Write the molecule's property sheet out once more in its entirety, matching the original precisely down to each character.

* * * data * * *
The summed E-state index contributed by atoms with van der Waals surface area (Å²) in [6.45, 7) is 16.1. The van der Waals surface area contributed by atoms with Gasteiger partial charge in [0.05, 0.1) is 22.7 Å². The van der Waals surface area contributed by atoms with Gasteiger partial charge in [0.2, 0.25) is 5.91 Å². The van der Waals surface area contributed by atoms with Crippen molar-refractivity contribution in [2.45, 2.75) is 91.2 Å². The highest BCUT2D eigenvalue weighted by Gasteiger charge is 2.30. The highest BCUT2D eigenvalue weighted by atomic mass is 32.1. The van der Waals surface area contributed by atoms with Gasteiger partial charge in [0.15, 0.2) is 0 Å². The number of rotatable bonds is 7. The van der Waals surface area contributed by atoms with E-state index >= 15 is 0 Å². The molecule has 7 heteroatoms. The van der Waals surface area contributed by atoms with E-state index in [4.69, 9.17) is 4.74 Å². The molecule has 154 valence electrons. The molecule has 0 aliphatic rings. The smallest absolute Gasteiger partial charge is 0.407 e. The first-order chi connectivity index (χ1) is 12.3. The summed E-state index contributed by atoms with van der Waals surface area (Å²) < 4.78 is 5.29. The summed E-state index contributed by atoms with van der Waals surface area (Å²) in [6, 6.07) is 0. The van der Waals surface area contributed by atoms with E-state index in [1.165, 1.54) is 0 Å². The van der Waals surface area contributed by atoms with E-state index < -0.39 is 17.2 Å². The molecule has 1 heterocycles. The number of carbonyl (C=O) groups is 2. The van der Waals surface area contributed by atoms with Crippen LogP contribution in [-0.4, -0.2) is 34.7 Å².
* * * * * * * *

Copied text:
The summed E-state index contributed by atoms with van der Waals surface area (Å²) in [6.45, 7) is 16.1. The van der Waals surface area contributed by atoms with Gasteiger partial charge in [0.05, 0.1) is 22.7 Å². The van der Waals surface area contributed by atoms with Gasteiger partial charge in [0.2, 0.25) is 5.91 Å². The van der Waals surface area contributed by atoms with Crippen molar-refractivity contribution in [2.45, 2.75) is 91.2 Å². The highest BCUT2D eigenvalue weighted by Gasteiger charge is 2.30. The highest BCUT2D eigenvalue weighted by atomic mass is 32.1. The van der Waals surface area contributed by atoms with Gasteiger partial charge in [0.15, 0.2) is 0 Å². The number of rotatable bonds is 7. The van der Waals surface area contributed by atoms with E-state index >= 15 is 0 Å². The molecule has 7 heteroatoms. The van der Waals surface area contributed by atoms with E-state index in [4.69, 9.17) is 4.74 Å². The molecule has 154 valence electrons. The molecule has 0 aliphatic rings. The smallest absolute Gasteiger partial charge is 0.407 e. The first-order chi connectivity index (χ1) is 12.3. The summed E-state index contributed by atoms with van der Waals surface area (Å²) < 4.78 is 5.29. The summed E-state index contributed by atoms with van der Waals surface area (Å²) in [6, 6.07) is 0. The van der Waals surface area contributed by atoms with E-state index in [1.165, 1.54) is 0 Å². The van der Waals surface area contributed by atoms with E-state index < -0.39 is 17.2 Å². The molecule has 1 heterocycles. The number of carbonyl (C=O) groups is 2. The van der Waals surface area contributed by atoms with Crippen LogP contribution in [-0.4, -0.2) is 34.7 Å².